All families are different. Some families work hard at communicating openly and honestly with other family members. Some families find it very difficult to discuss sensitive issues but still work at it and push themselves to have these important conversations.

Some families just avoid sensitive issues and don’t discuss issues, emotions, or opinions. In this situation, the reason they might be avoiding talking about a subject is learned from past experience. Raising the subject matter might have immediately started a family argument, maybe a shouting match or worse. Maybe a family member does not express their opinion because they don’t want to hurt another family member’s feelings. Some families will avoid argument and conflict at all costs but there is a cost involved in this type of conformity.

Seen as a weakness

Traditionally farm owners have been male. Expressing your feelings was seen as a weakness. Hiding your feelings was seen as being strong and masculine. It would be common to hear them say “I don’t want to talk about it” or if a subject was raised, they got angry and dismissed it, saying things like “this is not the time and place to be talking about what happens the farm after I die”.

Many men of a generation even found it hard to express their love and affection for their own children. By not investing the emotional time in getting to know their children, they didn’t discern their beliefs, opinions, and attitudes. Families need to be able to have conversations openly and honestly. They need to be able to trust each other. Good communication will bind the family together as a unit. Many potential conflicts can be avoided by better communication. Good communication is so fundamental to being both an effective family and an effective farm business. Good communication means that information and feelings are conveyed clearly and constructively and received and understood properly.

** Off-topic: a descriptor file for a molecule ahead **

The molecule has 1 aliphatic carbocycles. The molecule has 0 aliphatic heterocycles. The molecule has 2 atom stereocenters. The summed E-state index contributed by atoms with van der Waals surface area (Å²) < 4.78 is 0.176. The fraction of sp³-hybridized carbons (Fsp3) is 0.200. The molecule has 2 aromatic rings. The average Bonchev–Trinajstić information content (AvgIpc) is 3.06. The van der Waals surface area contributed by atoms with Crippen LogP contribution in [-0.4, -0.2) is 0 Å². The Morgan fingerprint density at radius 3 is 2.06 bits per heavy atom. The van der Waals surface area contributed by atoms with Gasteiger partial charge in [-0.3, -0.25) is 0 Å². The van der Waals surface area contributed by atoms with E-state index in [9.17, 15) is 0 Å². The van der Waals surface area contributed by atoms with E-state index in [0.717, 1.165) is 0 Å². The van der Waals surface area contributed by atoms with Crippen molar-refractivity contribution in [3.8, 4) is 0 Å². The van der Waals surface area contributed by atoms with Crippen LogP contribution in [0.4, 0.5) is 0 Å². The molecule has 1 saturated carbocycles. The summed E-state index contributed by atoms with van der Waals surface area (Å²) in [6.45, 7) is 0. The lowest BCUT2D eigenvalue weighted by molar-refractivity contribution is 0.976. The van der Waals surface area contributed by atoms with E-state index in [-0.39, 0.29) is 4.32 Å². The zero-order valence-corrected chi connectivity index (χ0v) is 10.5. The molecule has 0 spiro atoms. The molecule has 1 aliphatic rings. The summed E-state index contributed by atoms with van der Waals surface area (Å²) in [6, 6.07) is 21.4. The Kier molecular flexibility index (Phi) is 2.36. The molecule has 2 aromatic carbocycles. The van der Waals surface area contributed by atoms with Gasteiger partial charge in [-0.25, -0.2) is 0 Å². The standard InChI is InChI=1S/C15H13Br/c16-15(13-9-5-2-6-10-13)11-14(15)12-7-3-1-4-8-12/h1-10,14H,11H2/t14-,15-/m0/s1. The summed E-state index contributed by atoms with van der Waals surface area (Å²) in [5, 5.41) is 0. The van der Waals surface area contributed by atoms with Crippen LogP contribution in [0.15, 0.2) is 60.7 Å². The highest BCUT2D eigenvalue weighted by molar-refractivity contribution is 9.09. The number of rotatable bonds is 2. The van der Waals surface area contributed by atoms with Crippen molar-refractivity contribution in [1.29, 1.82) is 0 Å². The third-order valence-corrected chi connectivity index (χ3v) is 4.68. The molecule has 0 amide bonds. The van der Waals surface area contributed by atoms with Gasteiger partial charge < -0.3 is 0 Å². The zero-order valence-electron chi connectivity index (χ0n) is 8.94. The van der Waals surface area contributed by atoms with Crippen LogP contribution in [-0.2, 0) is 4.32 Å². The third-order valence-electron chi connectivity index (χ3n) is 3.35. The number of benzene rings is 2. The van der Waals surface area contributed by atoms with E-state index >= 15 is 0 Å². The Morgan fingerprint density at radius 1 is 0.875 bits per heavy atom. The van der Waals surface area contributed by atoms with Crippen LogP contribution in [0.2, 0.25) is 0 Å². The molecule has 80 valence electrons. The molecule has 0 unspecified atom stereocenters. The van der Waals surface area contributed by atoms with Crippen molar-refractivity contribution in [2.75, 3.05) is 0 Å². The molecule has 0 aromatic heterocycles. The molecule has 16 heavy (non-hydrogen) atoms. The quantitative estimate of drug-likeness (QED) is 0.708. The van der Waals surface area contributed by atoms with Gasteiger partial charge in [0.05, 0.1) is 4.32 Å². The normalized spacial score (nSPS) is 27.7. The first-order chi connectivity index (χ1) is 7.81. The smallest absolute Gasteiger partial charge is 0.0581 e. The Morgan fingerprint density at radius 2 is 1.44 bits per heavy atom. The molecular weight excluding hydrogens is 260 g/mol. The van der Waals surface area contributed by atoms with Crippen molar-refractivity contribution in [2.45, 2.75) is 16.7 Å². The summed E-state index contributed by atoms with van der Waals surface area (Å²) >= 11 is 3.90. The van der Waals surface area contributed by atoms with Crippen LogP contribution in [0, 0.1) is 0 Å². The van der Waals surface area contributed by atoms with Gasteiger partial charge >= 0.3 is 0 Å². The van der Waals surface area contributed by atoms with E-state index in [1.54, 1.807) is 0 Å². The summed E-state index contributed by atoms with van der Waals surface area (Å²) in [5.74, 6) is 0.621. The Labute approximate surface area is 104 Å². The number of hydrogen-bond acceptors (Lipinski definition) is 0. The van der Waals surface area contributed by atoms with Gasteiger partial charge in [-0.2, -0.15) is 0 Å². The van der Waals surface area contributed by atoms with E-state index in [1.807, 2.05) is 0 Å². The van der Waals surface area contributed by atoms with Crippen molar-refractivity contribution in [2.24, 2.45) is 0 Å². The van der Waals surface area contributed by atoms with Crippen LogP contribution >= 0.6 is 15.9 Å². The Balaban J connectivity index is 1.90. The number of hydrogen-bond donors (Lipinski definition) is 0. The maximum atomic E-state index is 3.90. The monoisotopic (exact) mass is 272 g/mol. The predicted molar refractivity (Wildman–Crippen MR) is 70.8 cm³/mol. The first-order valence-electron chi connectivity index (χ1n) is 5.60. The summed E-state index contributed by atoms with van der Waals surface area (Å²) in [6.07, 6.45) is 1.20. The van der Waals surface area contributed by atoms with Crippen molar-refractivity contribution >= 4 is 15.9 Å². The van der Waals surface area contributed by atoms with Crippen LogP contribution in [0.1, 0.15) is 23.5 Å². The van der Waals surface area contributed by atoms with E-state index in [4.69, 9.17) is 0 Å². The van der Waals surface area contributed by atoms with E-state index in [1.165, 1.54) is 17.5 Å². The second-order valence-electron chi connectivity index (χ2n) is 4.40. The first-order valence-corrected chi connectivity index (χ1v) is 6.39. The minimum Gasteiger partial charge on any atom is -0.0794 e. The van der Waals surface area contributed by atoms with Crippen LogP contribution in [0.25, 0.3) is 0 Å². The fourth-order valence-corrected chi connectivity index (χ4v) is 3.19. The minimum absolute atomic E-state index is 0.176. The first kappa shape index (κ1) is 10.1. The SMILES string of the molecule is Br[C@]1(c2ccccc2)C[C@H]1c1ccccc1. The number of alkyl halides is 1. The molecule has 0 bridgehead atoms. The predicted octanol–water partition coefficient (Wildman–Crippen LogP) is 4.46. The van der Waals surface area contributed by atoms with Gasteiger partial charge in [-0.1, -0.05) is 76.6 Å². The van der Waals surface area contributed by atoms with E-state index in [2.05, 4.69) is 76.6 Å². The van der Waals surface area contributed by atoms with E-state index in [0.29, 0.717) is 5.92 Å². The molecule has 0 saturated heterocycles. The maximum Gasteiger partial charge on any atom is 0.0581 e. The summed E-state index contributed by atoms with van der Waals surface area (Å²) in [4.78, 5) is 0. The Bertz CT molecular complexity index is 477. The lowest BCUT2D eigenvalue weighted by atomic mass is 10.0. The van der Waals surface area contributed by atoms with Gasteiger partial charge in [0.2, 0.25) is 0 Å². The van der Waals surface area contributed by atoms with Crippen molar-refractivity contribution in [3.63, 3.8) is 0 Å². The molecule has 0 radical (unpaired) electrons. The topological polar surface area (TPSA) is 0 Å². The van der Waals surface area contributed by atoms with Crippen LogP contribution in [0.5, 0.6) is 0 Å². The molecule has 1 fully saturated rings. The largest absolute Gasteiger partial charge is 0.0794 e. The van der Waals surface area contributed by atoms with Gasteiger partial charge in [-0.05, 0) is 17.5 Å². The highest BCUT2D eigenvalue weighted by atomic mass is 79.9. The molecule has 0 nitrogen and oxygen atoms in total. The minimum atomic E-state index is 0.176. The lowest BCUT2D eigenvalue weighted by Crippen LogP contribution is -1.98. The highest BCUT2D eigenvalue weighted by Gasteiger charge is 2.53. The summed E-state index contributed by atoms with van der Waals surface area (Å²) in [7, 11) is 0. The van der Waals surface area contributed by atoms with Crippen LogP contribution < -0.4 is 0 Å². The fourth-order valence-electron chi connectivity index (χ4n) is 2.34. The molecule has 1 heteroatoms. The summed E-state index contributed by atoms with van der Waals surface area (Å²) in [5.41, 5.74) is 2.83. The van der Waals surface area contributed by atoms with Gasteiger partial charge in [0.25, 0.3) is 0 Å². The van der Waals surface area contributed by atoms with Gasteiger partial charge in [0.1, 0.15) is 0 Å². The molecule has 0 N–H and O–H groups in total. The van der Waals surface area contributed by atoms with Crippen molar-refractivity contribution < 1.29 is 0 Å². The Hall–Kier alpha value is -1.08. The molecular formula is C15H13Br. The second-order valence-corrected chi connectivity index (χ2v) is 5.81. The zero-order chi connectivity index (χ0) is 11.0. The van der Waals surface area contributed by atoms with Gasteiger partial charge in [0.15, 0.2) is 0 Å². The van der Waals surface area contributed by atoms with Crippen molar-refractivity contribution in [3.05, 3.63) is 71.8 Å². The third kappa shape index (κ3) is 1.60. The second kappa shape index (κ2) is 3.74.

Unique communication styles

All families are unique. Some are loud and boisterous, where everyone fights to get a word in edgeways, while others are more reserved. Every family has its own way of communicating and that style is an integral part of building healthy relationships.

Communication takes patience and the ability to stand in the other person’s shoes and think about the other family member and why they have such a view, attitude, or opinion. Communication within families is often very direct. People learn to use a tone of voice and react in ways that are learned behaviour. Communication can be different between parents and can be different with children depending on their age. Allowing all families to express their feelings is essential and having a discussion as a family should not lead to stress and anxiety.

Sometimes the subject matter can be very emotional such as the concept of “fairness” with one, or more, family members feeling that they are not being treated fairly. To function properly as a member, you must understand why this family member feels unfairly treated. It could be that they don’t feel that the farm should go to the eldest son, just because this is tradition.

The right time

Pick the right time and place to have these types of discussions. Everyone is busy and often being too busy is the excuse not to have the key conversations. Avoid situations where alcohol is involved. Chose the right location. Signal to members that this conversation is important and family members need to respect the process and be respectful to different opinions. Some family members feel misunderstood. Some family members might not be seen as trustworthy.

Having these conversations is not easy. They can become very emotional. It can involve compromises. Some family members sit in on these family meetings and decide to say nothing. Some family members threaten to walk out if they don’t get their way. Suffice to say “chairing” these family meetings can be very difficult.

Getting help

Many families will benefit from an outsider sitting with them and helping them manage these conversations in order to keep some structure to the conversation. The outsider could be a trained family therapist or a trained mediator.

The mediator has to understand the family business issues as well as the family issues. You can’t separate the two universes. Obviously, my bias is to find someone that has worked with many families that are in business together because mixing family and business together is a very complex environment.

Remember it is not just “good to talk”, it is essential.

Paul Keogh is the author of The Family Business Book that gives practical tips to help families navigate their way through the complexity of being a family and also running a business together. The book draws on Paul Keogh’s expertise and decades of working with family businesses and family farms of all sizes.

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